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Archive for the ‘government surveilance’ tag

The Guardian interviews Edward Snowden

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The Guardian recently did an interview with Edward Snowden. Very insightful and as always worth watching.



Written by mo

July 19th, 2014 at 11:39 am

EFF Stop Watching Us campaign

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If you happen to live in the US, somewhere around Washington D.C. – there’s a huge rally planned on Saturday, October 26th 2013:

If you live within 300 miles of DC, please come to the Stop Watching Us Rally Against Mass Surveillance. If we don’t stand up loudly against what the NSA is doing, then we’re responsible for their actions done in our name!

WHERE: Columbus Circle, Washington, DC

WHEN: Saturday, October 26th, the 12th anniversary of the PATRIOT Act. 12pm gather, 12:30pm march, 1:30pm-3:00pm rally

WHO: Access, ACLU, Ben & Jerry’s, CAIR, Demand Progress, EFF, Fight for the Future, Mozilla, reddit, Restore the Fourth, Young Americans for Liberty and many more.

SPEAKERS/PERFORMERS (MORE TBA):

  • Congressman Justin Amash
  • NSA whistleblower Thomas Drake
  • 2012 Libertarian Presidential Candidate Gov. Gary Johnson
  • ACLU Washington Legislative Director Laura Murphy
  • Cryptographer/Security Expert Bruce Schneier
  • Social Critic Naomi Wolf
  • DADT/LGBT Activist Lt. Dan Choi
  • EFF Activism Director Rainey Reitman
  • Free Press CEO Aaron Craig
  • YACHT
  • Not4Prophet
  • Black Alley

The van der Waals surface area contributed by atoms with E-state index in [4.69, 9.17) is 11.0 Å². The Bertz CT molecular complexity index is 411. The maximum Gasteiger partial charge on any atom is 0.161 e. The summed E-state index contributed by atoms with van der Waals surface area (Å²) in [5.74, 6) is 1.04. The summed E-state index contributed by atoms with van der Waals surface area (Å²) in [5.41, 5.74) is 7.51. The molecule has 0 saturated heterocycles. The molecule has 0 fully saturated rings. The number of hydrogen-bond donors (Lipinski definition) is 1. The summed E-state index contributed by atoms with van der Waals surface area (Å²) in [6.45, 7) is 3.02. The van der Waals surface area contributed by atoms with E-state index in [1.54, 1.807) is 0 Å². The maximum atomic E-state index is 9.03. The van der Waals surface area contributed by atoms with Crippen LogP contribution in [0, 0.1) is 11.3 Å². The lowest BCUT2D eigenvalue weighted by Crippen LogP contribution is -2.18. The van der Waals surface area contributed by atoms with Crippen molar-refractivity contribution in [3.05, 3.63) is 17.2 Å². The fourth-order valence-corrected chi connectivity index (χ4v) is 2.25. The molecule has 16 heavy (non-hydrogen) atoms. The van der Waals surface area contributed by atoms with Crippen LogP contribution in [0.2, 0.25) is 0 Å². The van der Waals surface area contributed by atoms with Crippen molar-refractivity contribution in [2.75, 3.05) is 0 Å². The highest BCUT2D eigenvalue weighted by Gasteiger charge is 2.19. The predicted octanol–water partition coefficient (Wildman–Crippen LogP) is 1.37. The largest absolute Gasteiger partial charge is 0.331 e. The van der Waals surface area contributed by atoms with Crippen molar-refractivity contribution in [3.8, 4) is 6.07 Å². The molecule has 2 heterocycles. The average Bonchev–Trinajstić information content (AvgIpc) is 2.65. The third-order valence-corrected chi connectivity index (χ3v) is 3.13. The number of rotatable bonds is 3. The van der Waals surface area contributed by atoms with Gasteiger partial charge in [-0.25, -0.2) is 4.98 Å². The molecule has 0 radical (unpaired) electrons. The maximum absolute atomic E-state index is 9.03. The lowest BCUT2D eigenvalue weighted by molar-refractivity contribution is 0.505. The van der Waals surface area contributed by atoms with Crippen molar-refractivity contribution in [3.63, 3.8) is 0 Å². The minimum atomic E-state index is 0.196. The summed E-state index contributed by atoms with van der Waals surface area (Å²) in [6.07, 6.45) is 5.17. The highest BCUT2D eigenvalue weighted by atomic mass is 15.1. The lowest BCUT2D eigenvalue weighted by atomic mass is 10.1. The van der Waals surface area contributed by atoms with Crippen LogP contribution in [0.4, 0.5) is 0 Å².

Transportation

Support

UPDATE, the day after: Reason.com was of course there and put up short summary.

Written by mo

October 25th, 2013 at 12:14 am

Posted in United States

Tagged with ,

On the need of whistleblower

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Why do we need whistleblowers like Edward Snowden and Bradly Manning?

[youtube.com/watch?v=ly7_C7AX7hc]

Written by mo

August 27th, 2013 at 8:33 pm

Wanna know if you may be a suspect to the NSA? The answer is yes.

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As pointed out by popular tech news-site Slashdot  and originally reported by The Guardian, the NSA just admitted that the agency may do up to “three hop” queries through the massive dataset they gained by spying on pretty much everyone.

The National Security Agency revealed to an angry congressional panel on Wednesday that its analysis of phone records and online behavior goes exponentially beyond what it had previously disclosed.

John C Inglis, the deputy director of the surveillance agency, told a member of the House judiciary committee that NSA analysts can perform “a second or third hop query” through its collections of telephone data and internet records in order to find connections to terrorist organizations.

“Hops” refers to a technical term indicating connections between people. A three-hop query means that the NSA can look at data not only from a suspected terrorist, but from everyone that suspect communicated with, and then from everyone those people communicated with, and then from everyone all of those people communicated with.

To put this into perspective, you might have heard about six degrees of separation – the theory that everyone and everything is six or fewer steps away, by way of introduction, from any other person in the world, so that a chain of “a friend of a friend” statements can be made to connect any two people in a maximum of six steps.

Well, that was in an offline world back in the 1960s. In today’s interconnected world, it’s around 4.7 on Facebook and around 3 to 4 on Twitter. So… with a “terror” watchlist of currently around 700.000 names or so… Go ahead, do the math. How are the chances you aren’t a target? Doesn’t matter if you have nothing to hide and have the most boring life on earth – the US government still cares about every fucking move you make.

Or as a commentator so eloquently put it: If a terrorist suspects real-estate agents daughter’s mechanic fixes your car don’t you think the NSA should have that information?

Written by mo

July 18th, 2013 at 11:47 pm

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